The Lich of Palemoor surveyed the plains before him. He and his host had been awakened from their catacombs below the Totem of the Wolf. Now the poor approaching Vessoi had no idea what awaited them. Two years before, Palemoor had annexed the landmark and its surrounding lands fair and square, turning its magic towards his own foul purposes. Now, the Vessoi wanted it back.
The wall of skeletons and zombies reached the Vessoi front lines, rising up to meet their former brothers in a field of death. The shambling masses began to fall, but it was no matter – they were but a distraction. Dark, darting shapes emerged from nowhere to drag away unwary infantry before the humans could do more than swing at them. The Lich got a small surprise of his own when one of his ghouls exploded at the hands of the Vessoi’s adorable pet werewolf. Very well. He motioned towards the newcomer, and a Nightmare alighted to do its grisly work. The Death Knights would be making their way toward the humans’ left flank. With a stretch and a crunch of his ancient limbs, the Lich roused himself to take up his position to begin raining a little bit of death himself…
The preceding scenario is just one of any number of possible encounters in Sovereignty: Crown of Kings. Sovereignty is a fantasy turn-based grand strategy and tactics game developed by The Lordz Games Studio (Panzer Corps, Warhammer 40,000: Armageddon) and published by Slitherine. There are 35 wildly different factions to choose from, all set in a bespoke fantasy world. Each faction offers unique victory conditions and its own style of play. A new player can learn the game by playing a dominant world power, while a seasoned veteran has their pick of tiny states surrounded by enemies – but with a few tricks up their sleeves.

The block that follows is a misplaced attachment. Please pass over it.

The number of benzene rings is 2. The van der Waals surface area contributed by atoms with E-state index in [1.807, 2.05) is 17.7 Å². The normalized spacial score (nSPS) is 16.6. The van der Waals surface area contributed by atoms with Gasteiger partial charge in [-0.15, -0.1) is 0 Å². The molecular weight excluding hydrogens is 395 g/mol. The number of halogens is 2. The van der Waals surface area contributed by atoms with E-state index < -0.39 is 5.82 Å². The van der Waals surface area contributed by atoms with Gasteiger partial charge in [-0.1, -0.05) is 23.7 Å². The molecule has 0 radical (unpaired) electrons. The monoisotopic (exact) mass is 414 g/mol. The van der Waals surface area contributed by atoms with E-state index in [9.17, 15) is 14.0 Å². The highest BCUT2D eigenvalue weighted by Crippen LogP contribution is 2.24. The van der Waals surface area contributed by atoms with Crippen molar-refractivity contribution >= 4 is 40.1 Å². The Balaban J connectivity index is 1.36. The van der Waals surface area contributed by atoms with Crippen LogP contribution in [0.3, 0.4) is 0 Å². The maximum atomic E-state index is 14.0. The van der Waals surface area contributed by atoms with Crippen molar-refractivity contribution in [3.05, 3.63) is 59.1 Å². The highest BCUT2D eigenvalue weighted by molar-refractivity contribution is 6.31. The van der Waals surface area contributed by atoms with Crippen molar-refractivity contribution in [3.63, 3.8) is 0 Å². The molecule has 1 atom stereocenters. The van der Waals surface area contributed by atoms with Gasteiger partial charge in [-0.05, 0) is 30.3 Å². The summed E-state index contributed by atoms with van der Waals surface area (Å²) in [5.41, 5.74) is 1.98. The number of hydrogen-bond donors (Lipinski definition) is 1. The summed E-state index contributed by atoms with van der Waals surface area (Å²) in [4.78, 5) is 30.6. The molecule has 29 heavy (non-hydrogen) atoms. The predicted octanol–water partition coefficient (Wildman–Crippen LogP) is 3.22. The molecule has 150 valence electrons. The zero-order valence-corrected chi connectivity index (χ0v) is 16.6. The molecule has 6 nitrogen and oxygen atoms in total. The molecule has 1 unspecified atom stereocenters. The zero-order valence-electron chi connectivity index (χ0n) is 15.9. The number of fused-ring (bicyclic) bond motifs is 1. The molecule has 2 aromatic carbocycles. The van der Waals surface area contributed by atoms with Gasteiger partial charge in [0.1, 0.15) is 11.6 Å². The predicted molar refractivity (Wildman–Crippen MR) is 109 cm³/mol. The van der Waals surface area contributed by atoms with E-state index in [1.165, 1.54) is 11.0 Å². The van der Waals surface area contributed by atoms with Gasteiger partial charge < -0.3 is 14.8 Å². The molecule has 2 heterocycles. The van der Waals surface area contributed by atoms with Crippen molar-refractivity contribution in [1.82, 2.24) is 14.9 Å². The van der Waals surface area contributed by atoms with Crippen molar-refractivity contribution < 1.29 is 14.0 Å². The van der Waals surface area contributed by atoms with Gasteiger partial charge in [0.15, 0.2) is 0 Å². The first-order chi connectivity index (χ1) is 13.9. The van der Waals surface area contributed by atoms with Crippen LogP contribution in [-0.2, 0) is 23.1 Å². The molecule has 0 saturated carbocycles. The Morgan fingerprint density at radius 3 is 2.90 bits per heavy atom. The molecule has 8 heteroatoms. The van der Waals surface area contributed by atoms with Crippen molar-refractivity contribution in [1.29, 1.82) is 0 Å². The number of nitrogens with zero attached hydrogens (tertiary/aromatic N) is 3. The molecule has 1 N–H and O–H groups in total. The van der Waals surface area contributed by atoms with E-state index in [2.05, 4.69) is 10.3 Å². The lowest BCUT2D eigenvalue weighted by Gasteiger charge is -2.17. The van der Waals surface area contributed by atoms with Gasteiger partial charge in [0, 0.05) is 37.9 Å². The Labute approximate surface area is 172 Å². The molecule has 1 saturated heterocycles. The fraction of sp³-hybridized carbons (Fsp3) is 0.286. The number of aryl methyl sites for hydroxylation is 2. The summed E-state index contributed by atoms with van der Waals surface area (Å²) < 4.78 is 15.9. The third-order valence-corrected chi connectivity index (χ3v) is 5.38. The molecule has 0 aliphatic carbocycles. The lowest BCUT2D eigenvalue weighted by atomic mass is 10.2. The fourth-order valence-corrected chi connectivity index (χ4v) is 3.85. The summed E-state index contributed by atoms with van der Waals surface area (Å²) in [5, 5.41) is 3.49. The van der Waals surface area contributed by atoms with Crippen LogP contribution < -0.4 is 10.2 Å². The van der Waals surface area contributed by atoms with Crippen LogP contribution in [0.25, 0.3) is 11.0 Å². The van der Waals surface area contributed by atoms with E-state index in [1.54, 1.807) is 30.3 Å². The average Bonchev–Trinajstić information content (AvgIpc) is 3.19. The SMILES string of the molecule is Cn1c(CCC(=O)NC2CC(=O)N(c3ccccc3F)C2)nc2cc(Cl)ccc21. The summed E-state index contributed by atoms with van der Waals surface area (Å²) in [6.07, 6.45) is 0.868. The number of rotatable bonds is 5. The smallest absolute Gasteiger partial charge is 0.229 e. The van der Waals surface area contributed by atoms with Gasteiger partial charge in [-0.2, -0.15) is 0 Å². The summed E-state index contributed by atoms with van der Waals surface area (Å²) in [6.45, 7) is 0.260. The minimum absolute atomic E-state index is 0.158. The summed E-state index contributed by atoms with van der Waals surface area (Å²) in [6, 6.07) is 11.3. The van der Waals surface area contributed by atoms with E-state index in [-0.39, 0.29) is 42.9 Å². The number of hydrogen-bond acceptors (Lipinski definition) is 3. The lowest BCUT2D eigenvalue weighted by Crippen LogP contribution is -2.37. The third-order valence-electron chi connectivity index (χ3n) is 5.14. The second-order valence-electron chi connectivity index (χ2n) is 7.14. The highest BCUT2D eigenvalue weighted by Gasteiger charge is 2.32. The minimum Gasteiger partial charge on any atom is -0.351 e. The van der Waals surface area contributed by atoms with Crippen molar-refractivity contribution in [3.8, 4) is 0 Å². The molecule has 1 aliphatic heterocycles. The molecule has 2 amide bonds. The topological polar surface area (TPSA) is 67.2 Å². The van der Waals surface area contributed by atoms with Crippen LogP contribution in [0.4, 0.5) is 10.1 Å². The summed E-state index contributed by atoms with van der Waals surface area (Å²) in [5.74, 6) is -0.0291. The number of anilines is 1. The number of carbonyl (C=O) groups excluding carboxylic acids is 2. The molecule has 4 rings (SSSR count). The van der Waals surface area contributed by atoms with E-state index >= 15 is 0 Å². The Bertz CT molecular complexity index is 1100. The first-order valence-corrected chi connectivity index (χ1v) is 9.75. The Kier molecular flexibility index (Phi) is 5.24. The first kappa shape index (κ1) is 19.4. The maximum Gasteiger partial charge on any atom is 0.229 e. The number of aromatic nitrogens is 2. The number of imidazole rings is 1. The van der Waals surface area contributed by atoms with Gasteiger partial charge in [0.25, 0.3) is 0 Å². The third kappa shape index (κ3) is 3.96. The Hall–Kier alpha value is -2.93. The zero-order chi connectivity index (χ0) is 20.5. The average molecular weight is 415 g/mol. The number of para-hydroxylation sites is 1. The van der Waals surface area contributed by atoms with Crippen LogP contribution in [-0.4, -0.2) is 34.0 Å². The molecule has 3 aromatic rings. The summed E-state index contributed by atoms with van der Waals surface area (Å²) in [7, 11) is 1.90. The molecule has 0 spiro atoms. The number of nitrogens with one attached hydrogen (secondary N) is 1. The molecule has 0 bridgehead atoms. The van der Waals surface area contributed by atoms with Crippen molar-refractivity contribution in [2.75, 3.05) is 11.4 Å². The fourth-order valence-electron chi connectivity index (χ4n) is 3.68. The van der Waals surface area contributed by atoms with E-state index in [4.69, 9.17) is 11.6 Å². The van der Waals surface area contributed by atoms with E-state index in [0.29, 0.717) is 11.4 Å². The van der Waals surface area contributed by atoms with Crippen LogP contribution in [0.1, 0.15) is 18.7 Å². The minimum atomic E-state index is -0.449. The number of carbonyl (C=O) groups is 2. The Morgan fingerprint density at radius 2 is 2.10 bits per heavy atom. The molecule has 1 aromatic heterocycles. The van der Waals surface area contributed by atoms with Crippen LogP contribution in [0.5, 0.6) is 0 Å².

Now let’s explore all that Sovereignty has to offer.
Sovereignty bears more resemblance to Paradox Grand Strategy Games (ala Crusader Kings 2) than it does to a typical 4X game. The map is fully revealed from the beginning, so no true eXploration occurs after you press “Play.” Even the positions of armies, and estimates of their strength are known, along with province details and political situations.
Nevertheless, there is eXploration to be done in Sovereignty, starting with the New Game screen. The multitude of starting factions each has their own geography, lore, personality, alignment and victory conditions. I’ve spent quite a bit of time in this screen, reading background information and soaking in the history and relations among the factions.
The Boruvian Empire, for example, is a large, crumbling Human power being nipped at from every side. Numerous knightly human kingdoms vie for supremacy in this emerging order. The Elves, on the other hand, have been split into good, evil and neutral camps. The two displaced Dwarven empires came to very different conclusions on how to deal with the Humans around them, which is evident in their wildly disparate victory conditions – one kingdom seeks to live in peace with Humans, while the other aims to drive Humans into the sea. Orcs inhabit the central highlands and eastern reaches, while Human raiders build their forces in the north. Meanwhile, small but very defensible magical realms bide their time, awaiting weakness in their neighbors, while the giants of the eastern mountains dare you to wake them from their slumber.